# Should I normalize my continuous predictors prior to the logistic regression

I am working on the logistic regression and I am unsure if I should log-transform my predictor before conducting the analysis. My predictor (continuous variable; pre-test score) is not normally distributed. However, its relationship with the logit of my outcome variable appears to be linear based on the following code (visualized by the plot).

My question is 1) is this correct code to assess the relationship between the logit outcome vs predictor? and 2) If so, does the linear relationship mean that I do not need to log transform my predictor even the predictor itself is not normally distributed?

lr.fit4 <- glm(disease~ pre_score, data=mydata, family=binomial(link="logit"))
logodds <- lr.fit4$linear.predictors plot(logodds ~ mydata$pre_score)

• What makes you think predictors have to be normally distributed? That is not an assumption of logistic regression.
– Noah
Commented Dec 7, 2021 at 5:06
• So, am I checking the assumption (linearity between logit outcome vs predictor) correctly? Commented Dec 7, 2021 at 5:21
• No; the plot will by definition show an exactly linear fit. It doesn't tell you anything. Instead of assessing linearity, why don't you just fit a flexible model?
– Noah
Commented Dec 7, 2021 at 6:31
• @Noah So as long as I use a flexible model (spline or GAM), then the assumption of logistic regression will always be met? Commented Dec 7, 2021 at 19:17

According to the documentation of glm, the property glm\$linear.predictors is "the fit on link scale", i.e. in your case

$$\mbox{linear.predictors} = \beta_0 + \beta_1\cdot \mbox{pre_score}$$

It is thus a linear relationship by definition and your test is pointless.

Concerning the question about log-transform: as pointed out by Noah in the comments, predictors do not need to be normally distributed, and there is no necessity to introduce a transform to achieve this. The log-transform is recommended, however, if the variable range spans over several orders of magnitude. In that case, a regression can be dominated by the large values, which might be remedied by a log-transformation. Note that you should use $$\log(1+x)$$ if your variable $$x$$ can become zero.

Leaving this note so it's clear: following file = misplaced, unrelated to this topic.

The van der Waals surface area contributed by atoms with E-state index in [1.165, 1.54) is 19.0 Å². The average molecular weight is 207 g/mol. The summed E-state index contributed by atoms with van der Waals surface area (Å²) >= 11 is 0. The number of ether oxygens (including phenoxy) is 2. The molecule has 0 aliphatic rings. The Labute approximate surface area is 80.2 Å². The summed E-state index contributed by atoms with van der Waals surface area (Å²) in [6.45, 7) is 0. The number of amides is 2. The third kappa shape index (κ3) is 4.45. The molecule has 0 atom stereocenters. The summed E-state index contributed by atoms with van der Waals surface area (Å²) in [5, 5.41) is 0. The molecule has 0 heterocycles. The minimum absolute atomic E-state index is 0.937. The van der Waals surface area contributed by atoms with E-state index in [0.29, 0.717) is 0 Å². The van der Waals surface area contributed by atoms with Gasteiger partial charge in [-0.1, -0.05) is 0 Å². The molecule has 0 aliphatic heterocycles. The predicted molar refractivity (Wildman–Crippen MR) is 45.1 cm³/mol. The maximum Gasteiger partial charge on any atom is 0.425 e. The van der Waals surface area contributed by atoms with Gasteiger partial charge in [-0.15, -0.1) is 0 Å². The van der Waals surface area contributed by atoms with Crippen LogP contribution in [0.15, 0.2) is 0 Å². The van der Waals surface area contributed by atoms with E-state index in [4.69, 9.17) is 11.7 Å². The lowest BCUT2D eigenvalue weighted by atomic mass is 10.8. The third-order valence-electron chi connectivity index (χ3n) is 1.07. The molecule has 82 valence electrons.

There are methods that parametrize the transfrom and try to guess appropriate parameters (e.g. Box-Cox for resopnse transfromation in lienar models), which typically is based on maximizing the log-likelihood. You can try the same approach here and check whether the log-likelihood increases with the log transform:

fit.raw <- glm(disease ~ pre_score, data=mydata, family=binomial)
fit.log <- glm(disease ~ log(1+pre_score), data=mydata, family=binomial)
logLik(fit.raw)
logLik(fit.log)

• That procedure ignores model uncertainty and will result in inaccurate confidence intervals and p-values. As mentioned by @Noah above, fit a model that does not assume linearity and which is honest about the number of parameters in the model, e.g., use a regression spline. Details are in RMS. And don't normalize. Commented Dec 7, 2021 at 13:20
• @frank-harrel The idea behind my proposal of checking logLik was to introduce another (categorial) model parameter that chooses between log transform or not and to estimate this parameter via ML. Concerning spline regression, these introduce yet another set of arbitrary parameters, the knots. By which criterion do you optimize their number and position? Commented Dec 7, 2021 at 15:25
• For regression splines you don't optimize on the knots. Put knots where data density is enough to estimate changes in shape if you don't have prior information. RMS course notes has details Commented Dec 7, 2021 at 16:29
• @FrankHarrell So how would you know whether to use spline transformation or not? Commented Dec 7, 2021 at 18:20
• @cdalitz Thank you for sharing. So I am a bit confused, how do I know if my predictor's range spans over several orders of magnitude? And how do you compare logLik(fit.raw) vs logLik(fit.log)? For example, how much difference between the two is needed to justify the use of log-transform one? Commented Dec 7, 2021 at 18:22